I am unable to sleep because of fever so I thought let me write this post. Maybe it is not the best time to write this post but who cares. A couple of weeks back I got into discussion with a customer CTO over libraries over framework. This customer wants us to prefer libraries over framework.This was mainly with regard to Spring Boot vs Dropwizard discussion.
The best definition I have read on the web about framework and library is that a framework calls your code and your code calls the library API. A framework does much more and has strong opinions. Libraries are focussed, solve one problem, and swappable (not entirely true without proper abstractions).
The customer wanted us to use Dropwizard instead of Spring Boot because of the following reasons:
Spring Boot does too much auto-magic. With something like Dropwizard you can have control over how things bind together. You can use manual dependency injection instead of a IoC container doing that magic for you. You can disable auto configuration in Spring Boot. You can also wire beans by hand if you want. But, I agree the default way is to rely on auto-configuration.
Spring Boot vulnerability surface area is higher because it is too easy to add starter jars and bring all the transitive dependencies. I think this will be mostly true with any other approach of building software in Java unless 1) you are going down the stackless way(I don’t think Java platform is there yet) 2) you have good governance on what gets in your dependencies.
Spring Boot executable size is much higher. I compared bare bones Spring Boot(spring-boot-starter-web with Tomcat) and Dropwizard(default maven archetype) executable sizes. As it turns out Spring Boot was 17M and Dropwizard was 19M.
Spring Boot startup time is higher. This depends a lot on what you are doing at startup. The bare bone spring boot app starts in 1.64 seconds whereas the bare bone Dropwizard app took 1.526 seconds to startup.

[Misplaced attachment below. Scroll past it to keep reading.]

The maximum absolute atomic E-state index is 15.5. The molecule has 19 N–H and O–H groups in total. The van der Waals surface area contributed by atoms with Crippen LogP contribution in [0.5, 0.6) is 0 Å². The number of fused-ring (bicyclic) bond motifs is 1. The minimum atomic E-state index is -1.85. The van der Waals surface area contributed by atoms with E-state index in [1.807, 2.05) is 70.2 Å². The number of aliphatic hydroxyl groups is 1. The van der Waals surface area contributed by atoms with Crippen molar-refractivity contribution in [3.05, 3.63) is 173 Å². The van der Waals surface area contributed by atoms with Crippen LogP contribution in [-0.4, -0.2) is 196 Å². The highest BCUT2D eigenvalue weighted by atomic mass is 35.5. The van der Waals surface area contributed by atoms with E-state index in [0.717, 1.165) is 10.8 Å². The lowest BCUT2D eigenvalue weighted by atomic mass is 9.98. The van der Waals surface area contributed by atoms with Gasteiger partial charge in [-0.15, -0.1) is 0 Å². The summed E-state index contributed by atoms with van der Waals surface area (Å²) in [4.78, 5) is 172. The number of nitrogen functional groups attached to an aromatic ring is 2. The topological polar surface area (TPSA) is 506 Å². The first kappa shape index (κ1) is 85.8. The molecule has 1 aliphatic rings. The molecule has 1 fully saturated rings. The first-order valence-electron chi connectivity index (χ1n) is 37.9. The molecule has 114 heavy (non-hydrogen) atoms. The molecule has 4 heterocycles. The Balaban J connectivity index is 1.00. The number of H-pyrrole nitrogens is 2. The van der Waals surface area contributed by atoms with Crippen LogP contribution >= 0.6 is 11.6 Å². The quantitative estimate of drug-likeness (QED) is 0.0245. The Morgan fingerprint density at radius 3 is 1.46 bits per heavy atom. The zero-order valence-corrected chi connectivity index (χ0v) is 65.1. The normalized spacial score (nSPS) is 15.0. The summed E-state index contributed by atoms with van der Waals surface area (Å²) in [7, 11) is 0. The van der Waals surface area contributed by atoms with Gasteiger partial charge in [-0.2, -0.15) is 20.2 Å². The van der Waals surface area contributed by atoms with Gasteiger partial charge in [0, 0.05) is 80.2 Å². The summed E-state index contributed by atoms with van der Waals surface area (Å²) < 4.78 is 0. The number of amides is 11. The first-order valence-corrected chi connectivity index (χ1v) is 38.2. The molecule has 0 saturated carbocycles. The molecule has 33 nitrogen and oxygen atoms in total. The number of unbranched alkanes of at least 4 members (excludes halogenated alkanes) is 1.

Spring Boot consumes much more memory. This was true. Spring Boot loaded 7591 classes whereas Dropwizard loaded 6255 classes. Also, heap space consumption of Spring Boot was twice compared to Dropwizard.
Spring Boot apps are difficult to debug. I agree exception stacktraces are too long at times and it takes a minute or two to reach your calling code. But, I personally never had much trouble debugging Spring Boot apps. I mostly rely on good tests and logging to debug stuff.
Lastly, they wanted us to follow a general principle – prefer libraries over frameworks.
The funny part is Spring Boot does not call itself a framework and Dropwizard documentation states Dropwizard straddles the line between a library and a framework.
We went with Dropwizard :). I respect their decision and I think their reasons have merit. I myself have seen too many badly architected/built Spring Boot apps so I am open to trying out a new, simpler, and better alternative.
I have read the Brandon Smith post – Write Libraries, not Frameworks. I also think libraries over frameworks is a good architecture principle that we should strive for. The only problem is when we apply principles blindly without understanding the context.
I think principles like favouring libraries over frameworks are fundamental. For these principles to work you need to have the right context and provide the right environment. I think it will work for you when:
You have a good engineering team that understands the cost of adding libraries. There is no free lunch. It does not work in a typical bottom heavy pyramid team structure where teams are considered feature factories. They will add any library under the roof to deliver features if your mindset is not aligned with the principle.
You have good governance. It is enforced by healthy code reviews, automation (aka fitness functions), architecture knowledge sharing sessions, Microservices production readiness reviews, and architects with the skin in the game.
You spend effort and resources on developer experience to build tooling that makes it easy to scaffold new Microservices with your opinions and choices baked in. I am not sure how it will be any different from a pure framework approach. You will end up building your own Microservices framework with your library choices.
You train your software engineers to buy into this methodology. They will have to unlearn the existing way and learn the new way to build software.
You understand productivity might take a hit till developers understand the new way to build software. Frameworks give you a productivity boost by helping you get started faster and solving common problems for you.